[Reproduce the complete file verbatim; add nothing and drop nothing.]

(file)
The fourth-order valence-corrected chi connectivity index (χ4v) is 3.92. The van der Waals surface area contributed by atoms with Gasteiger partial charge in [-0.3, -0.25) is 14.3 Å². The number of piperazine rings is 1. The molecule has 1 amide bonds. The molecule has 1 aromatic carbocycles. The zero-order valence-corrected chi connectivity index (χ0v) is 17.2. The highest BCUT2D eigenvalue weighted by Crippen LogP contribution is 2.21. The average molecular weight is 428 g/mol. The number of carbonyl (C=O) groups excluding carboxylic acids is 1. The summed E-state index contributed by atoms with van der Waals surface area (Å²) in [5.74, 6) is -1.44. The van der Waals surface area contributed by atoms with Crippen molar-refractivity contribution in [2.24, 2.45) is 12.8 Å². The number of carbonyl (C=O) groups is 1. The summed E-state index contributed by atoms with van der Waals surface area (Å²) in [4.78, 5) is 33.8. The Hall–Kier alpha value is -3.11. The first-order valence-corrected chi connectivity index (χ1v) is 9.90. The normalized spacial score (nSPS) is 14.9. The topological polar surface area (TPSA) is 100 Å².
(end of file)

The fourth-order valence-corrected chi connectivity index (χ4v) is 3.92. The van der Waals surface area contributed by atoms with Gasteiger partial charge in [-0.3, -0.25) is 14.3 Å². The number of piperazine rings is 1. The molecule has 1 amide bonds. The molecule has 1 aromatic carbocycles. The zero-order valence-corrected chi connectivity index (χ0v) is 17.2. The highest BCUT2D eigenvalue weighted by Crippen LogP contribution is 2.21. The average molecular weight is 428 g/mol. The number of carbonyl (C=O) groups excluding carboxylic acids is 1. The summed E-state index contributed by atoms with van der Waals surface area (Å²) in [5.74, 6) is -1.44. The van der Waals surface area contributed by atoms with Crippen molar-refractivity contribution in [2.24, 2.45) is 12.8 Å². The number of carbonyl (C=O) groups is 1. The summed E-state index contributed by atoms with van der Waals surface area (Å²) in [4.78, 5) is 33.8. The Hall–Kier alpha value is -3.11. The first-order valence-corrected chi connectivity index (χ1v) is 9.90. The normalized spacial score (nSPS) is 14.9. The topological polar surface area (TPSA) is 100 Å².